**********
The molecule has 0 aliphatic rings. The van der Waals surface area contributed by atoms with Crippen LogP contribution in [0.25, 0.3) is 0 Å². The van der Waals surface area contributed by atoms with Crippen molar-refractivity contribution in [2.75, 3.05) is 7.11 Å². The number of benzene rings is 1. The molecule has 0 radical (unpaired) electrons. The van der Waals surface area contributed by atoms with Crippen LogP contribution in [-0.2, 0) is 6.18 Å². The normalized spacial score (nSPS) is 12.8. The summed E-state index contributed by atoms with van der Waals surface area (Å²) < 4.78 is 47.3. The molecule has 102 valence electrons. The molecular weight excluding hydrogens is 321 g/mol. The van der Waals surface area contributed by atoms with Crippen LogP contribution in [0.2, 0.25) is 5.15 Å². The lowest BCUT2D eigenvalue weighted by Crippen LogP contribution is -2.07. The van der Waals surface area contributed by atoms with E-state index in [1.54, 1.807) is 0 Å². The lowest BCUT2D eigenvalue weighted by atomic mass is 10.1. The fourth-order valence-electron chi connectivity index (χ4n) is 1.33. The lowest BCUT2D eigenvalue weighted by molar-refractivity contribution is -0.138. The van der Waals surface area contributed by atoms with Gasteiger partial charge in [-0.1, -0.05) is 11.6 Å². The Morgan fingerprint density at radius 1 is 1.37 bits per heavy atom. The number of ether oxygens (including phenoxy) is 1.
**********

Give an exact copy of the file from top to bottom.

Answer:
The molecule has 0 aliphatic rings. The van der Waals surface area contributed by atoms with Crippen LogP contribution in [0.25, 0.3) is 0 Å². The van der Waals surface area contributed by atoms with Crippen molar-refractivity contribution in [2.75, 3.05) is 7.11 Å². The number of benzene rings is 1. The molecule has 0 radical (unpaired) electrons. The van der Waals surface area contributed by atoms with Crippen LogP contribution in [-0.2, 0) is 6.18 Å². The normalized spacial score (nSPS) is 12.8. The summed E-state index contributed by atoms with van der Waals surface area (Å²) < 4.78 is 47.3. The molecule has 102 valence electrons. The molecular weight excluding hydrogens is 321 g/mol. The van der Waals surface area contributed by atoms with Crippen LogP contribution in [0.2, 0.25) is 5.15 Å². The lowest BCUT2D eigenvalue weighted by Crippen LogP contribution is -2.07. The van der Waals surface area contributed by atoms with E-state index in [1.54, 1.807) is 0 Å². The lowest BCUT2D eigenvalue weighted by atomic mass is 10.1. The fourth-order valence-electron chi connectivity index (χ4n) is 1.33. The lowest BCUT2D eigenvalue weighted by molar-refractivity contribution is -0.138. The van der Waals surface area contributed by atoms with Gasteiger partial charge in [-0.1, -0.05) is 11.6 Å². The Morgan fingerprint density at radius 1 is 1.37 bits per heavy atom. The number of ether oxygens (including phenoxy) is 1.